CARE WHEN IT COUNTS
We have treatment at home options for eligible members on a range of treatments because we want to give you the choice of how you’re treated, whenever we can.
Treatments at home aren’t actually covered by our policies like treatment in hospital is. But we’ve chosen to pay for some treatments you can have in the comfort of your own home when we can make sure the treatment can be given safely and at the same, or better, quality than in hospital. These treatments at home are called hospital-substitute treatment (or HST) because the treatment at home takes the place of treatment you’d have had to go to, or stay longer in, hospital for. Ask your doctor or hospital if there’s an option to be treated at home in your case.
Giving you treatment where you want it, when you need it. That’s care when it counts. Uncommon Care.
WHAT TREATMENT CAN I HAVE AT HOME?
It’s important to know that if you’d be covered for the treatment in hospital, and your treating doctor agrees you can have treatment at home instead, we’ll work with you, your doctor and hospital to cover the cost of the treatment at home for eligible HCF members who need:
- intravenous (IV) therapy antibiotics
- complex wound care with negative pressure wound therapy
- rehabilitation after a hip or knee replacement
- IV chemotherapy.
You might be able to choose your HST provider depending on where you live and the treatment you need.
We’re also providing at-home support during COVID-19 to eligible members who’ve had hip or knee replacement surgery postponed.
HOW DOES TREATMENT AT HOME GET ORGANISED FOR ME?
You should talk to your treatment team about at-home treatment options while you’re in hospital.
We’ve sent hospitals a list of providers that HCF has contracts with to give treatment at home to members, so they’re familiar with the types of treatment at home we’ll cover eligible members for and can refer you straight to a provider.
There are no out-of-pocket costs for treatment at home through HCF-contracted HST providers.
You can also call us on 13 13 34 to find out about our contracted HST providers – where they operate and what treatment they can give to eligible members.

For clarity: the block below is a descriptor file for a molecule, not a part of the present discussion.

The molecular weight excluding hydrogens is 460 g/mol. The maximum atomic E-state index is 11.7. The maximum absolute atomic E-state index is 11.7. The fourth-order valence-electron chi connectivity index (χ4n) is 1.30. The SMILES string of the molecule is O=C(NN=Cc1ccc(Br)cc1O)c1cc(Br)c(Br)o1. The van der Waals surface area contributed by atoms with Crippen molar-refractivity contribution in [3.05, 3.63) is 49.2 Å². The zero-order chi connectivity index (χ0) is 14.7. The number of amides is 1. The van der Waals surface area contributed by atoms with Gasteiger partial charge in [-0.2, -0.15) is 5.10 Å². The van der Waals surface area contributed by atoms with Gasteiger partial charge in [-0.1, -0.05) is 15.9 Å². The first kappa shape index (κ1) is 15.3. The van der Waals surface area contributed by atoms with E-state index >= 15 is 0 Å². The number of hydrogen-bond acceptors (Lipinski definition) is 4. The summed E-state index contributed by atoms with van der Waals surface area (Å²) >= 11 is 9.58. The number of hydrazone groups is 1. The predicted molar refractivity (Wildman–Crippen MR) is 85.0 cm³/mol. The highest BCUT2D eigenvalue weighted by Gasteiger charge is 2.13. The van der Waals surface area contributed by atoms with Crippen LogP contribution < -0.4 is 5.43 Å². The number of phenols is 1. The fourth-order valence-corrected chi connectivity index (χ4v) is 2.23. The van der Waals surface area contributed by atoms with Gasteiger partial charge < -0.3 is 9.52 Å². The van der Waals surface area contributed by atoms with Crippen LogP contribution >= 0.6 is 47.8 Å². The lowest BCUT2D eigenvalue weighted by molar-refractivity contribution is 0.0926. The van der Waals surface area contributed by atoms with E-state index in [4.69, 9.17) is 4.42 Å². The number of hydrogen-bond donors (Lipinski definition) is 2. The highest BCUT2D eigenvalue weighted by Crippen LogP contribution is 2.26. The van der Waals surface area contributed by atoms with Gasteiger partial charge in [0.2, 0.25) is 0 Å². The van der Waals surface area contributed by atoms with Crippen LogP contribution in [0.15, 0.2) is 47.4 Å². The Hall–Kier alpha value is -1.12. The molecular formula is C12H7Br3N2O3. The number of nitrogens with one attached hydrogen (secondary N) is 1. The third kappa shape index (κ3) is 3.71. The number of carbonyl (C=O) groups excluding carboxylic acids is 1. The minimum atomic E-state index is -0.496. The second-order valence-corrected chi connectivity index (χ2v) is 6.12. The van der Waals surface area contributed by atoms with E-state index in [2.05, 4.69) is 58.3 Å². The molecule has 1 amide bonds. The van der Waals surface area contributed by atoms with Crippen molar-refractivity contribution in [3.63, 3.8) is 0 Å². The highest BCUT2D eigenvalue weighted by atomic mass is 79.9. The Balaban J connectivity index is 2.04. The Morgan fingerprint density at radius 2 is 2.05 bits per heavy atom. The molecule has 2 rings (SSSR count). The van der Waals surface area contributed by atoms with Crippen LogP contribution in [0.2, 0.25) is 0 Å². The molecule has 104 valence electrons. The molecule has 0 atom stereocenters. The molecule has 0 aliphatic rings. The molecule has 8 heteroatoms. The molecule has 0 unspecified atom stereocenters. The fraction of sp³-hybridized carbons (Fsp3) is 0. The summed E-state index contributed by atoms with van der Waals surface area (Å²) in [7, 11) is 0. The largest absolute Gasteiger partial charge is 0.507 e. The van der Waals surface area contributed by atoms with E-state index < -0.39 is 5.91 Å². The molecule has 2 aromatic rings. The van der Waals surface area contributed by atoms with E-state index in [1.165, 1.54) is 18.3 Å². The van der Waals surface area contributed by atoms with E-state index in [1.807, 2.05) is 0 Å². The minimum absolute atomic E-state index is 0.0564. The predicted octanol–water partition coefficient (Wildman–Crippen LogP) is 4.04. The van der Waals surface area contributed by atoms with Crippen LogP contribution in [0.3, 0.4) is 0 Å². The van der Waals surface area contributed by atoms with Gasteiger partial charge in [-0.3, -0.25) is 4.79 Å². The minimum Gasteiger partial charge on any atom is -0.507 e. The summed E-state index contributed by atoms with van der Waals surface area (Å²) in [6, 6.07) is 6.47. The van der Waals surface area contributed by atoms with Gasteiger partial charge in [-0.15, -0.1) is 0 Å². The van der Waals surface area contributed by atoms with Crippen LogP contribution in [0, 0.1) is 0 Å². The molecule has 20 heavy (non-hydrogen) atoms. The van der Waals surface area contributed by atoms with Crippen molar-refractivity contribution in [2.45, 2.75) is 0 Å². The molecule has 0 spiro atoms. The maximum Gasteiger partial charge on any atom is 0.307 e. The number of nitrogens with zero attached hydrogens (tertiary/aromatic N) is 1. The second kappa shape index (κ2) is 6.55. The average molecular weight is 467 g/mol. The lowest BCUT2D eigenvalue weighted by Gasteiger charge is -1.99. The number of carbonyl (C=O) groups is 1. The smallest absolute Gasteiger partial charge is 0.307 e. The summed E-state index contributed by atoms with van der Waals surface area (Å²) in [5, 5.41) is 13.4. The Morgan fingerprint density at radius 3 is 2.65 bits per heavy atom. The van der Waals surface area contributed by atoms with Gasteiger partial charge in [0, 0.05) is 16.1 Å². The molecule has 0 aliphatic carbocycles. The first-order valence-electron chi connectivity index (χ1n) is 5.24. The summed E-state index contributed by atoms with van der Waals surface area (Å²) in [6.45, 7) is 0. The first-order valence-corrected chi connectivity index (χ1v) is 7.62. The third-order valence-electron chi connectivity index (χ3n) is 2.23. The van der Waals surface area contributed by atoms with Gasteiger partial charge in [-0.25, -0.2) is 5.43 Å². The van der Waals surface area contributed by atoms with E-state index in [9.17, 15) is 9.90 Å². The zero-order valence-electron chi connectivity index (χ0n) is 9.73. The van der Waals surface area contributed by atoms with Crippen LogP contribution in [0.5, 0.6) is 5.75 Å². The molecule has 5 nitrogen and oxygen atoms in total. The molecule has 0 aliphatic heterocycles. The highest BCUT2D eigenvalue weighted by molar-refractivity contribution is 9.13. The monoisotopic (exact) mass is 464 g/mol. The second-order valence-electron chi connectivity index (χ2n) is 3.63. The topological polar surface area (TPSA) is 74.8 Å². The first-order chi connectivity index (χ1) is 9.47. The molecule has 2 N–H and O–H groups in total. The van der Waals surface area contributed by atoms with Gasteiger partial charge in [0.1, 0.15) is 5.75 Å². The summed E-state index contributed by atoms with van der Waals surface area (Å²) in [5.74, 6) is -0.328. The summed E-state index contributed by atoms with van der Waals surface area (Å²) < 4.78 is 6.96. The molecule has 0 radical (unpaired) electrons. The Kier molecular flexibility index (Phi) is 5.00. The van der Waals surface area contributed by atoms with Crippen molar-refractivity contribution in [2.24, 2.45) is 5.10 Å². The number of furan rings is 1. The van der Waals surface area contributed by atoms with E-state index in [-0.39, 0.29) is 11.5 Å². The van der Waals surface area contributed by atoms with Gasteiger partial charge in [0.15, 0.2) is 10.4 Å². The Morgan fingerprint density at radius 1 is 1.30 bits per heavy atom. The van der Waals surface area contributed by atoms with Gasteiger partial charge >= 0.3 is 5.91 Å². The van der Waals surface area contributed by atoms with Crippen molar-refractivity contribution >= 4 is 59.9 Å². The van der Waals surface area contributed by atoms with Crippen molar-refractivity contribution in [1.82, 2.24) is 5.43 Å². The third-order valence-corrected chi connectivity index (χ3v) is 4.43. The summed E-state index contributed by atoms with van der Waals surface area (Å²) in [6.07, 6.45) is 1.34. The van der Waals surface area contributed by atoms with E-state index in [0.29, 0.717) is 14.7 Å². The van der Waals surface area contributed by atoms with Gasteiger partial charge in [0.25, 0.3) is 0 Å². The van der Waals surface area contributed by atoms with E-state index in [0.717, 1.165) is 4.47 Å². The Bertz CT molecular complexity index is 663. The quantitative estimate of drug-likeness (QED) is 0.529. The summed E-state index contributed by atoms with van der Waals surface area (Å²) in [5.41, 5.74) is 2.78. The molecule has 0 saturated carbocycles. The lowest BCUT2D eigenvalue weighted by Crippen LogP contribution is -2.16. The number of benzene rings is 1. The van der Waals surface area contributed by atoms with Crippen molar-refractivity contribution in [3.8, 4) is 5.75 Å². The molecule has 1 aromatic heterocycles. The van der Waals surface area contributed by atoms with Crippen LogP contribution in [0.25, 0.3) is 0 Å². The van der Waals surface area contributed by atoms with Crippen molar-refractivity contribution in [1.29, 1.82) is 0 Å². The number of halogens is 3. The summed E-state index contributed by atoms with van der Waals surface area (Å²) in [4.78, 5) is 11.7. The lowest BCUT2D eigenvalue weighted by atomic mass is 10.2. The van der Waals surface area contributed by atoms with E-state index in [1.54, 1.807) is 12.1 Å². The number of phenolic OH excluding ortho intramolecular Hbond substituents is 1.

Our contracted HST providers will be able to assess your needs and tell your treating team if you’re eligible. Each type of treatment has slightly different criteria but generally, to be eligible, you’ll need to:
- be a current HCF member
- have served waiting periods for pre-existing conditions
- be covered for the treatment you’re having if you were admitted to hospital
- need treatment that you would have had to stay in hospital for
- live in an area served by an HCF-contracted HST provider
- have a suitable home environment to be treated in.
HOW LONG WILL I GET TREATMENT FOR?
We consider your treatment at home complete when the care you need can be given in the community, rather than what you’d have to stay in hospital for. When you finish your treatment, the HST provider will refer you to community services if you need them.
As an example Hospital Substitute Treatment for complex wound care means we’ll pay for the treatment for the time you would’ve stayed in hospital. Our contracted HST providers will talk to you about when the transition to options in the community will happen (like visiting a GP clinic or getting a referral to community nursing to have dressing changes that would've happened after you left hospital).
MORE SUPPORT DURING COVID-19
We’ve also put at-home treatments in place for eligible members who were booked in to have hip or knee replacements and had their surgery postponed. During COVID-19 we're linking you in with nutrition, exercise and physiotherapy experts so you can be as prepared as possible for your surgery.
WHAT ISN’T COVERED?
While we’re expanding services for treatment at home, we only cover specific treatments that we have contracts with providers to deliver.
If the reason you’re in hospital or need treatment at home is in any way related to an incident, accident or surgery you can claim compensation for from another party (like a workers compensation insurer, motor accident authority or a public liability insurer) then you won’t be covered by your private health insurance.